Friends and Supporters of Article 9,
are pleased to send you some information about the Global Article 9
Campaign to Abolish War's recent activities and related developments.
REFLECTING ON THE FIRST FIVE YEARS OF THE GLOBAL ARTICLE 9 CAMPAIGN
Global Article 9 Campaign is celebrating its fifth anniversary this year! During that time, the Campaign has been successfully promoting peace
constitutions and advocating for the abolition of war in Japan and around the
world. To commemorate this fifth anniversary, throughout this year we will be
looking back on the start of the Global Article 9 Campaign and how it has
changed since 2005.
is the excerpt of an interview on the Campaign's beginnings and evolution with Kawasaki
Akira, Executive Committee Member of Peace Boat and Secretary General of the
Japan Organizing Committee of Global Article 9 Conference to Abolish War held
in May 2008.
Question: How did the idea of the campaign emerge?
Kawasaki: The campaign began in 2005, I remember, at
the occasion of the global conference of the NGO network the Global Partnership
for the Prevention of Armed Conflict. It is an international NGO network
starting from 2002 and focusing on how to prevent armed conflict and how to
shape the focus in the security debate from reaction of the conflict to
prevention of the conflict. In that, global NGOs and Northeast Asian NGOs
gathered and discussed ways to prevent armed conflicts, and in that discussion,
many groups that participated from outside of Japan recognized the value of the
Japanese Article 9 in that character of non-militarism, non-violence, and the
action agenda adopted by the network formally recognized the value of Article 9
as the foundation of Asia/Pacific peace. I was part of that process, and we
Japanese members were so inspired in the discussion, because usually we thought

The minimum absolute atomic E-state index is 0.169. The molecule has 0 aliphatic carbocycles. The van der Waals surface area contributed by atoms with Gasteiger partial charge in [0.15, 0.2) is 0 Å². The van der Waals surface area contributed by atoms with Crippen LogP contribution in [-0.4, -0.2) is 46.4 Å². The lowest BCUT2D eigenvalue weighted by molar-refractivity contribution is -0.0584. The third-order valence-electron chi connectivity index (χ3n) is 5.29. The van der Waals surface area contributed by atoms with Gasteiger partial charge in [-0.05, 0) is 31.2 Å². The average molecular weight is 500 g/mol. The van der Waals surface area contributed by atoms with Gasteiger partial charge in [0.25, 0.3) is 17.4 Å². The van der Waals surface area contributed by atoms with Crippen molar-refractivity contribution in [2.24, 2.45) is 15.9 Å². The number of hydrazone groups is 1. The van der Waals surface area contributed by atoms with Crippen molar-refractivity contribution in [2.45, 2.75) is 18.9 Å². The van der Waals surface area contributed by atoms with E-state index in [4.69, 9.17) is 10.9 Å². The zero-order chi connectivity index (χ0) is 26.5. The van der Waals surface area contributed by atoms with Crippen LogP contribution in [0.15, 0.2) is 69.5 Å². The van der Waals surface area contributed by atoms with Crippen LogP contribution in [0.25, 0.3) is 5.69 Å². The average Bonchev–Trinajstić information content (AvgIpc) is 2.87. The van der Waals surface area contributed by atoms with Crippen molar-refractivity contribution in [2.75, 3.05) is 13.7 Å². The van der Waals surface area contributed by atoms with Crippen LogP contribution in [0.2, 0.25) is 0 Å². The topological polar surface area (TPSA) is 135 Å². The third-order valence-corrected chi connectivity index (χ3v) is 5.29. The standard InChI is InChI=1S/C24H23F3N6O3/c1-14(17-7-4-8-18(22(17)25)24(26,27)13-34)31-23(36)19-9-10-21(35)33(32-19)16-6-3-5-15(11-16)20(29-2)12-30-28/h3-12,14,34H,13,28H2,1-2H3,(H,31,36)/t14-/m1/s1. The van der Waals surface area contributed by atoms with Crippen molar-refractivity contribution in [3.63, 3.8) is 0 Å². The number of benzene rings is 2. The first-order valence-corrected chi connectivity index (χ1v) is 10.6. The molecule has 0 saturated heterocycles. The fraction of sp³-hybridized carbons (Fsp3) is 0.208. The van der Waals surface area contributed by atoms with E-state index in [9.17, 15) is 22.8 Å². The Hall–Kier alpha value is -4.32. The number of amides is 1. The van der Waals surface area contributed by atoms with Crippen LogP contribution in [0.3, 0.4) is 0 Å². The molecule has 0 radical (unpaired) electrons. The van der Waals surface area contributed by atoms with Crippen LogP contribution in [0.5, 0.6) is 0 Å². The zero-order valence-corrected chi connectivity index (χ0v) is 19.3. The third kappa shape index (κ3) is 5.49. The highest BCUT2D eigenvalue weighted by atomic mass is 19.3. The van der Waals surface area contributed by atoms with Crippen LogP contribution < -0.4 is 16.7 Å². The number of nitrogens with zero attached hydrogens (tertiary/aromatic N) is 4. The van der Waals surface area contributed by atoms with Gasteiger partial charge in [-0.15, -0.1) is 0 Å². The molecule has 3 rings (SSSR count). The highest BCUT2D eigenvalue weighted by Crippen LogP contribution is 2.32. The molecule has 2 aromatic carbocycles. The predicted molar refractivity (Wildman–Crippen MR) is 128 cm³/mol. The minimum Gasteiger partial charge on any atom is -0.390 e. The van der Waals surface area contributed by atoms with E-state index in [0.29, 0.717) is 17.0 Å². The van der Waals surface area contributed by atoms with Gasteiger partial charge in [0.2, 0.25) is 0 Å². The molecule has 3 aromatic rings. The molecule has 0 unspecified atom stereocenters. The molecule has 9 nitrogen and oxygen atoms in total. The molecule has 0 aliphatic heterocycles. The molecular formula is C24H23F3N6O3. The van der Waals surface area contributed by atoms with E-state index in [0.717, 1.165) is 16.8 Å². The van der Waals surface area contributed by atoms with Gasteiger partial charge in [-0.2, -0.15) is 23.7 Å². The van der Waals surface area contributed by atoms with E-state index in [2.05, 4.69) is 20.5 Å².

that Article 9 was a domestic, legal, political issue. But it was a fresh
experience for us to hear very positive remarks about our Article 9 from the
international and global scope. So, inspired by that, we discussed with
colleagues, especially in Northeast Asia, neighboring countries, and NGO groups
and launched that campaign.
Question: Initially, what were the core mission, issues
and goals of the Campaign?
Kawasaki: Very simply: globalizing Article 9. The
concept of Article 9 was the core mission. To make Article 9 of the Japanese
Constitution known to the people of the world, literally known to the people in
the world, was one mission. Also, to share its spirit, for example, peaceful
settlement of disputes and peaceful prevention of disputes. And also shifting
resource allocation from military to human needs and highlighting the rights to
live in peace. And, lastly, creating international peace mechanisms made from
non-military ways. Those concepts and spirits we shared and implemented by
countries in the world. That's the core mission.
Question: How has the Campaign evolved and changed
since its inception?
Kawasaki: I think at the starting point it was a very
Asia/Pacific focused initiative. But as time goes by and as it progresses,
especially in the process of having the Article 9 conference in 2008, where
nearly 200 participants from more than 40 countries gathered, it has become
truly global and not limited to an Asia/Pacific focus. In the Asia/Pacific
focus, the discussion tends to become how to curb Japanese militarization. It
is one very important point. But by having, let's say Latin American participation
or European participation or even African participation, the scope became
really diverse and deep and really global.
Question: Why do you think it is
important to focus on peace constitutions?
Kawasaki: Because it's getting
more and more relevant in the contemporary world. Because we see increasing
failures by traditional militaristic approaches to solutions to the world. Look
at Iraq. Look at Afghanistan. All of those, or the War on Terror. Nearly a
decade has passed since the US start of the War on Terror, but we see increases
of the terrorism, increases of the violence. So, the people are realizing that
this approach is not the best solution and more and more military spending is